Fungal infections have not been widely studied in MS, many lines of evidence are consistent with a fungal etiology.
Front Neurol. 2017 Oct 16;8:535. doi: 10.3389/fneur.2017.00535. eCollection 2017.
The Role of Fungi in the Etiology of Multiple Sclerosis.
Benito-León J, Laurence M.
Multiple sclerosis (MS) is a chronic inflammatory disorder of the central nervous system. Infectious triggers of MS are being actively investigated. Substantial evidence supports the involvement of the Epstein-Barr virus (EBV), though other viruses, bacteria, protists, and fungi are also being considered. Many links between fungi and diseases involving chronic inflammation have been found recently. Evidence linking MS and fungi is reviewed here. The HLA-DRB1*15 allele group is the most important genetic risk factor of MS, and is a risk factor in several other conditions linked to fungal infections. Many biomarkers of MS are consistent with fungal infections, such as IL-17, chitotriosidase, and antibodies against fungi. Dimethyl fumarate (DMF), first used as an industrial fungicide, was recently repurposed to reduce MS symptoms. Its mechanisms of action in MS have not been firmly established. The low risk of MS during childhood and its moderate association with herpes simplex virus type 2 suggest genital exposure to microbes (including fungi) should be investigated as a possible trigger. Molecular and epidemiological evidence support a role for infections such as EBV in MS. Though fungal infections have not been widely studied in MS, many lines of evidence are consistent with a fungal etiology. Future microbiome and serological studies should consider fungi as a possible risk factor for MS, and future clinical studies should consider the effect of fungicides other than DMF on MS symptoms.
MS is a disease without a cause, making it for all intense and purposes a disease without a scope. It is important not to lose sight of the latter, since, it is all too easy to forget that we're not in fact treating the disease, but all the paraphernalia and manifestations that ensues afterwards. The potential plausible causes for MS are manifold, ranging from genetics through to environmental risk factors, and not surprisingly, as the immune system is involved infections are a natural choice for the theorists. In this review, J Benito-Leon and M Laurence impress upon the readers to consider fungal infections as another potential risk factor for MS.
So what evidence do they provide to support their assertions?
1) Genetic susceptibility - HLA-DRB1*15, the strongest genetic association for MS has also been described in other chronic inflammatory disorders, such as allergic bronchopulmonary aspergillosis (an airway disorder) that have been linked to increased sensitivity to fungi.
2) Mannoproteins - immune recognition of mannoproteins found in fungal cell walls is recognized by the MMR (macrophage mannose receptor) on macrophages, which is also expressed by macrophages in active MS lesions, but not in inactive disease or in controls.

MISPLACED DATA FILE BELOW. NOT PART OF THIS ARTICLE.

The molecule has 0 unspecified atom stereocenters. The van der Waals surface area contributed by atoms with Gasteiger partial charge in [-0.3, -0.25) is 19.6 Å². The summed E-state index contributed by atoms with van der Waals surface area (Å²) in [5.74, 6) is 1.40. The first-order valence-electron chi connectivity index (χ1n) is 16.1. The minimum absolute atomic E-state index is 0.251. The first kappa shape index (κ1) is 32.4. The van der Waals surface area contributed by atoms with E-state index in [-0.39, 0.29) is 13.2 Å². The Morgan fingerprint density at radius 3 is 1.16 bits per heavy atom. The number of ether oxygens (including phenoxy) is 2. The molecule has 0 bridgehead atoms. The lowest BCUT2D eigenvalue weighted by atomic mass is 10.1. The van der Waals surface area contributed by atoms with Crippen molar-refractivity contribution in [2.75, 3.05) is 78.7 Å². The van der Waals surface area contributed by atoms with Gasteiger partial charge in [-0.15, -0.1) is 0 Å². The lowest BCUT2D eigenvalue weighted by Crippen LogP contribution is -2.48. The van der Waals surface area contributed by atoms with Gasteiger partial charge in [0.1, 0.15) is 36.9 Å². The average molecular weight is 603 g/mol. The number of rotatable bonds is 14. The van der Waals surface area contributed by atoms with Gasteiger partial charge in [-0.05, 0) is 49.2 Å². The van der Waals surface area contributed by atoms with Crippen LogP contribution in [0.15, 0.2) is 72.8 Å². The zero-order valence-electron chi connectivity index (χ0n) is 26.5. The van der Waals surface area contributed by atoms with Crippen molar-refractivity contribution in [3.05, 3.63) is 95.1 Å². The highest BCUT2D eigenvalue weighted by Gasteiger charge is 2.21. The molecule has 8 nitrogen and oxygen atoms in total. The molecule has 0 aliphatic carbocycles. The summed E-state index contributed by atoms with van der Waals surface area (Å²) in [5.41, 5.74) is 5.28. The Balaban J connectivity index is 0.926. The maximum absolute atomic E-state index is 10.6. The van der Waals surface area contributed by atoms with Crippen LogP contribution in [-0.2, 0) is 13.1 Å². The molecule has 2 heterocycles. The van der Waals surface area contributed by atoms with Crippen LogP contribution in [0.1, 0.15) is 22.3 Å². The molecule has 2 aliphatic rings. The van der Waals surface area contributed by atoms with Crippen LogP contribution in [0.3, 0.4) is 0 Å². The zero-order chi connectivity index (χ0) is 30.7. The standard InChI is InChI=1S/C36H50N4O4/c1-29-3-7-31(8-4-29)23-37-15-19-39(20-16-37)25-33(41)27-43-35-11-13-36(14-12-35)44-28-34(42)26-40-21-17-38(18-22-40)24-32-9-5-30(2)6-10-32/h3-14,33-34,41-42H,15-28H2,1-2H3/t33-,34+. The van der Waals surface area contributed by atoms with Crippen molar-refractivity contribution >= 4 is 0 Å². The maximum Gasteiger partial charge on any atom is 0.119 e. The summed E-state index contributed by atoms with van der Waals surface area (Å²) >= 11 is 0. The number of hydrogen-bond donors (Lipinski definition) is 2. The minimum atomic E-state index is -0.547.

3) IL-17 - a cytokine produced by T cells (Th 17 cells) and innate immune cells in response to bacterial and fungal infections. C. albicans, a yeast, its surface mannoproteins readily induce IL-17 production compared to bacterial antigens. The response is so sensitive that even low fungal loads in the CNS may provoke an immune response.
4) Chitotriosidase - is a protein produced by activated macropages and breaks down chitin a sugar found in fungal cell walls. Elevated chitotriosidase levels have been reported in the CSF of PwMS.
5) Calprotectin - an antimicrobial complex produced predominantly by neutrophils (part of innate immune system) and fungi are particularly susceptible to its effects compared to bacteria. Elevated levels of CSF calprotectin have been noted during MS relapses.
6) Dimethyl fumarate - interestingly is used to protect food from fungal infections and has also been used in psoriasis (an immune-mediated skin disorder) to improve symptoms. Psoriasis is well known to improve with anti-fungal agents, including nystatin, ketoconazole and itraconazole. Oral nystatin may also improve MS symptoms by acting in the gut.
The table below summarizes the findings linking MS to various infections:
Overall, I'm uncertain whether the authors provide sufficient evidence for a strong fungal aetiology in MS, when we compare it to the likes of EBV. This may well be due to a lack of enthusiasm in this area of research, rather than a true lack of good evidence. Undoubtedly, there is strong evidence for an infectious aetiology in MS; whether it be inside the CNS or outside of it, such as from the gut. But, it is also unclear by what mechanism(s) these agents increase the likelihood of developing autoimmune disorders.
Labels: candida, dimethyl fumarate, fungus, IL-17, MS risk